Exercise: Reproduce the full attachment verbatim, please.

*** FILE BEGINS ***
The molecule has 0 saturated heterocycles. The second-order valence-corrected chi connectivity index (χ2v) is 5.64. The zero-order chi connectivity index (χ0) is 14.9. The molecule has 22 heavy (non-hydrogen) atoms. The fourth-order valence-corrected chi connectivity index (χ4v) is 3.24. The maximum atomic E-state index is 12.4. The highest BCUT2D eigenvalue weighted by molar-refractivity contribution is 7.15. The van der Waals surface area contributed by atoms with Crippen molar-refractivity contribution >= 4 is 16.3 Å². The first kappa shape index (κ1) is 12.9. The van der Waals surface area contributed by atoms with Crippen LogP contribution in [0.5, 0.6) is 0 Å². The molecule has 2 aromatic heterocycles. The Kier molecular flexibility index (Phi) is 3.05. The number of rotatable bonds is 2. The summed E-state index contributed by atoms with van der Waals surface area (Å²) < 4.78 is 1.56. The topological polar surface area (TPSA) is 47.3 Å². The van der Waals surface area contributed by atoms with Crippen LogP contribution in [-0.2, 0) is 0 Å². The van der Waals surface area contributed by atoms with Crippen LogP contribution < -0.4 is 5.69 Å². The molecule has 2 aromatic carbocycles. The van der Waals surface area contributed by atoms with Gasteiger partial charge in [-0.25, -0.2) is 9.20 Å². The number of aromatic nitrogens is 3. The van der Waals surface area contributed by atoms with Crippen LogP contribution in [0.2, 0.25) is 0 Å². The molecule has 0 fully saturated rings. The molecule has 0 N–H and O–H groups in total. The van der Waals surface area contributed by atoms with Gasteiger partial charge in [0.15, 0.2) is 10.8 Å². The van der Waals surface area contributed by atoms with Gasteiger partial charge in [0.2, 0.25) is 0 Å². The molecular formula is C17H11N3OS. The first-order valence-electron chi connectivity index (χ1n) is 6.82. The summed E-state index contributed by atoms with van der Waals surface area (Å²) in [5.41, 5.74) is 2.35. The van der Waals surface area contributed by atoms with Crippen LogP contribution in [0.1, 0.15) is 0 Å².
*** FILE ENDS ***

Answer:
The molecule has 0 saturated heterocycles. The second-order valence-corrected chi connectivity index (χ2v) is 5.64. The zero-order chi connectivity index (χ0) is 14.9. The molecule has 22 heavy (non-hydrogen) atoms. The fourth-order valence-corrected chi connectivity index (χ4v) is 3.24. The maximum atomic E-state index is 12.4. The highest BCUT2D eigenvalue weighted by molar-refractivity contribution is 7.15. The van der Waals surface area contributed by atoms with Crippen molar-refractivity contribution >= 4 is 16.3 Å². The first kappa shape index (κ1) is 12.9. The van der Waals surface area contributed by atoms with Crippen LogP contribution in [0.5, 0.6) is 0 Å². The molecule has 2 aromatic heterocycles. The Kier molecular flexibility index (Phi) is 3.05. The number of rotatable bonds is 2. The summed E-state index contributed by atoms with van der Waals surface area (Å²) < 4.78 is 1.56. The topological polar surface area (TPSA) is 47.3 Å². The van der Waals surface area contributed by atoms with Crippen LogP contribution in [-0.2, 0) is 0 Å². The van der Waals surface area contributed by atoms with Crippen LogP contribution < -0.4 is 5.69 Å². The molecule has 2 aromatic carbocycles. The van der Waals surface area contributed by atoms with Gasteiger partial charge in [-0.25, -0.2) is 9.20 Å². The number of aromatic nitrogens is 3. The van der Waals surface area contributed by atoms with Crippen LogP contribution in [0.2, 0.25) is 0 Å². The molecule has 0 fully saturated rings. The molecule has 0 N–H and O–H groups in total. The van der Waals surface area contributed by atoms with Gasteiger partial charge in [0.15, 0.2) is 10.8 Å². The van der Waals surface area contributed by atoms with Gasteiger partial charge in [0.2, 0.25) is 0 Å². The molecular formula is C17H11N3OS. The first-order valence-electron chi connectivity index (χ1n) is 6.82. The summed E-state index contributed by atoms with van der Waals surface area (Å²) in [5.41, 5.74) is 2.35. The van der Waals surface area contributed by atoms with Crippen LogP contribution in [0.1, 0.15) is 0 Å².